After reaching its first goal of providing temporary shelter for homeless families in Federal Way, the city’s Homeless Mothers and Children Initiative hopes to expand its reach.
At an HMCI meeting on Wednesday, Mayor Jim Ferrell said he plans to create a larger task force to address the issue of homelessness in the city.
“We are going to take HMCI to the next level,” Ferrell said. “We are not going to be focused just on HMCI. I think it is about time to move this, to take this up a step.”
Ferrell created HMCI, which is co-chaired by Deputy Mayor Susan Honda and community member Sharry Edwards, last January.
“What was immediately in front of us, and what immediately needed to get addressed, was the homeless mothers and children,” Ferrell said during Wednesday’s meeting.
On Jan. 17, New Hope Christian Fellowship, 31411 Sixth Ave. S., began providing an overnight shelter for homeless families, which is open from 8 p.m. to 8 a.m. each night through the end of March.
HMCI coalition members have been in talks with Mary’s Place, which operates day and overnight shelters in Seattle and King County, about opening a permanent shelter for families in the city.
With a shelter in a place, at least temporarily, it is time to turn the focus to the larger issue of homelessness, Ferrell said.
“What we absolutely must do is have a comprehensive approach to the multi-layered issue of homelessness,” he said. “It is not just opioid (use). It is mental health issues. It is veterans. There’s multiple components. That is where we are going to go next.”
Ferrell said he plans to meet with members of HMCI in the next few weeks to come up with the next steps in forming a task force.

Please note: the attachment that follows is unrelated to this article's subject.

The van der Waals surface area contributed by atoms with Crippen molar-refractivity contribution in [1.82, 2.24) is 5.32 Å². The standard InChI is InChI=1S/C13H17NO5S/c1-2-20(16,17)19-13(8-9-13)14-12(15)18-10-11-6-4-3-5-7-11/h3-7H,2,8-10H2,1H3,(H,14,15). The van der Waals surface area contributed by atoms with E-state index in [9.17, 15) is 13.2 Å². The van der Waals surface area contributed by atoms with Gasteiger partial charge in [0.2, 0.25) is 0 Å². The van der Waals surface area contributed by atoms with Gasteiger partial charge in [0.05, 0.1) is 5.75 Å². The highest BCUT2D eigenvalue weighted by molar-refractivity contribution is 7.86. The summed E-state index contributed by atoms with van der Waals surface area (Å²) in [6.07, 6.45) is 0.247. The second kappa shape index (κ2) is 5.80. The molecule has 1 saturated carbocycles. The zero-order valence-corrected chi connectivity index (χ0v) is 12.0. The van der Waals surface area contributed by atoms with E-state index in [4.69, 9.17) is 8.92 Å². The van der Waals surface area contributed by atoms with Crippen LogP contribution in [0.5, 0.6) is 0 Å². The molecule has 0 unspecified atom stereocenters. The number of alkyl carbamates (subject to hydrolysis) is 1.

Shelter needs volunteers
In its first two weeks in operation, the shelter at New Hope has housed at least two families a night, New Hope pastor Rick Miller said. One night there were three families, he said.
Those who have used the shelter have been grateful, Miller said. He told a story at the HMCI meeting about a girl who stayed in the shelter with her mother and was terrified her first night there.
“The next day her daughter came over to my wife and said ‘thank you. I felt like I was with family,’ ” Miller said.
The shelter provides families with a sense of normalcy, Miller said.
“One of the families right now has three kids,” Miller said. “They are thrilled to be inside and be able to tease the cook and to make fun of each other and have a normal time. The mom has been very pleased they have been continuing to go to school, and they haven’t missed a lick of anything so far.”
Before opening the overnight services, New Hope provided an emergency shelter for men and women during inclement weather, as well as showers, laundry services and meal outreach for the homeless during the week, which it continues to do.
Miller said he would like to have the shelter open year-round.
“If we can put into place proper funding, we will, next winter, 2018-19, be open the full six months (September to March), and then 2019-20 we will be open all year round,” he said. “That is our goal, a step at a time, but it takes lots of volunteers and takes a bunch of money.”
New Hope can house 12 families overnight in its dining hall and has capacity to have 10 families in its sanctuary and another eight in its chapel.
In order to do that, Miller said, more volunteers are needed. For each building New Hope has families in, there have to be two people on fire watch at all times. The shelter needs at least six volunteers each night, two for each shift. Shifts run from 7 to 11 p.m., 11 p.m. to 3 a.m. and 3 to 8 a.m.
New Hope can also use donations of toiletry items and new socks and underwear.
“We have enough towels,” Miller said. “We have washcloths for the showers, but it is those things, those hygiene products that make a difference. You can see a mom’s face light up when it’s the right things, and she can make use of that.”
For a volunteer application or to donate to New Hope, visit nh-cf.org.